November 1-3, 2023 INTERNATIONAL CONFERENCE “Cultural transfers between North and South” Fondazione Giorgio Cini, Venice, ITALY

February 2-4, 2024, International Conference “Making the world “one postal territory” UPU / Bern Switzerland
21 September 2023
October 18-20, 2023 International scientific conference “Diplomacy and literature” Piraeus/GREECE
21 September 2023

November 1-3, 2023 INTERNATIONAL CONFERENCE “Cultural transfers between North and South” Fondazione Giorgio Cini, Venice, ITALY

International conference


Fondazione Giorgio Cini, Venice, 1-3 November 2023


In the last decade, a number of studies in the history of literature, art and ideas have approached the mutual cultural transfers between Northern and Southern Europe. In so doing, these studies have also discussed established conceptualizations of “North” and “South” and proposed new ones. In approximately the same time period, several efforts in the field of religious studies have emphasized how selected works of art and/or literature have negotiated spiritual knowledge and at the same time emphasized specific national and/or regional cultural traits from North and South Europe respectively

What has been much less – if at all – studied, is how these two avenues of research intermingle, i.e., how cultural transfers between Northern and Southern Europe have contributed to negotiate, exchange, rework and elaborate esoteric and occult knowledge in the production of literature, painting, music, architecture, and the arts at large.

The osmosis between esoteric/occult and artistic discourse, which scholars have termed “occulture”, has mainly been studied from a national perspective and drawing upon case studies from the last 60 years. Such lack of comparative knowledge and studies is somewhat surprising if one takes into account the impact of esoteric and occult materials from a wider “South” (including not only Southern Europe, but also Northern Africa and the Mediterranean Basin) that has made its way in Northern Europe since at least the end of the 19th century, focusing, about the continuous forms of inspiration that Nordic alternative spirituality has had on artistic production in Southern Europe (e.g. with the proliferation of Nordic paganism in occultural discourse).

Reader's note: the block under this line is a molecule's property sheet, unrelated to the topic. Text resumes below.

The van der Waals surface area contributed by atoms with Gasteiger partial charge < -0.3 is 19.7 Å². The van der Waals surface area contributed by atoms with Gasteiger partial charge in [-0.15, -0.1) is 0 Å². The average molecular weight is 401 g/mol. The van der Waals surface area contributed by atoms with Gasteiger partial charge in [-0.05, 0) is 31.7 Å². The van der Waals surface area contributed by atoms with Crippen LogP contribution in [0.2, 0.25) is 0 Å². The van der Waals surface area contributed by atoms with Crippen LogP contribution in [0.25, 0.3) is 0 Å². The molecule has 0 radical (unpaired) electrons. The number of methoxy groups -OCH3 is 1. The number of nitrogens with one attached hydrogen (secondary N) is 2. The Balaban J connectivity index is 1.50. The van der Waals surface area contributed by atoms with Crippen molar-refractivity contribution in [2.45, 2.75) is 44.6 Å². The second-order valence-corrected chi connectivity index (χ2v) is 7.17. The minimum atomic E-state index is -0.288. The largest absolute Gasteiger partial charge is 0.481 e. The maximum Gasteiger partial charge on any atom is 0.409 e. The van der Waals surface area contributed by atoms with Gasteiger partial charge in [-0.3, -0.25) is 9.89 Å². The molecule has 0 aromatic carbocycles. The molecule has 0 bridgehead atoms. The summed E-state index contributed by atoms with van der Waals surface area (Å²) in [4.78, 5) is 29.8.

The proposed conference aims at filling this scholarly gap, open up avenues of research and discussing new ways of approaching and conceptualizing occultural phenomena with a North-South perspective as a starting point. We understand “North” and “South” as including, respectively, the Nordic, Baltic, German and English-speaking countries in Europe, and Southern European, Mediterranean, and African countries/areas.

The journey of the Finnish writer Joel Lehtonen in Tunisia in 1914

Poems of Baltic-Mediterranean Cultural Confluence.

Mohieddine Hadhri, Emeritus Professor / History -Tunis University

Finnish short story writer and novelist, a colorful personality, who arose from a poor background to a world traveler, Joel Lehtonen (1881-1934) was one of the most acclaimed Finnish authors of the 1910s and 1920s. Lehtonen's sojourns in Switzerland and Italy (1907-08), France (1911-12), and North Africa (1914).

This trip he made in 1914 in Tunisia produced a collection of poetry, Puolikuun alla, which was published five years later in Helsinki (1919). “Under the Crescent” is a poetic journey that follows the route taken by Lehtonen in 1914. Entitled "Under the crescent", symbol of an Arab Muslim civilization, this poetic work relates the experience of Lehtonen who visited several Tunisian cities: Tunis, Sfax as well as Gafsa and Tozeur, located in the southern oases of the Djérid and the Sahara.

It is to be noted that large extracts from this book have been translated in Tunisia during the year 2010, from Finnish, to Arabic and French. Furthermore, a TV program and a movie have been co- produced by Tunisia and Finland for commemorating the century Lehtonen visit of Tunisia. Today, more than a century has passed since Lehtonen's trip to Tunisia, this sublime incursion of Lehtonen in the South of the Mediterranean area motivated the proposal of this paper whose main objectives are to:

1) Bringing some insights on the pioneering role of Lehtonen in visiting a southern Mediterranean country, discovering through a Nordic lens the natural beauty of landscapes, cultures and inhabitants in this region.
2) Reflecting original ideas and expressions about the mutual cultural transfers between a Northern Baltic Sea country (Finland) and another Southern Mediterranean country (Tunisia).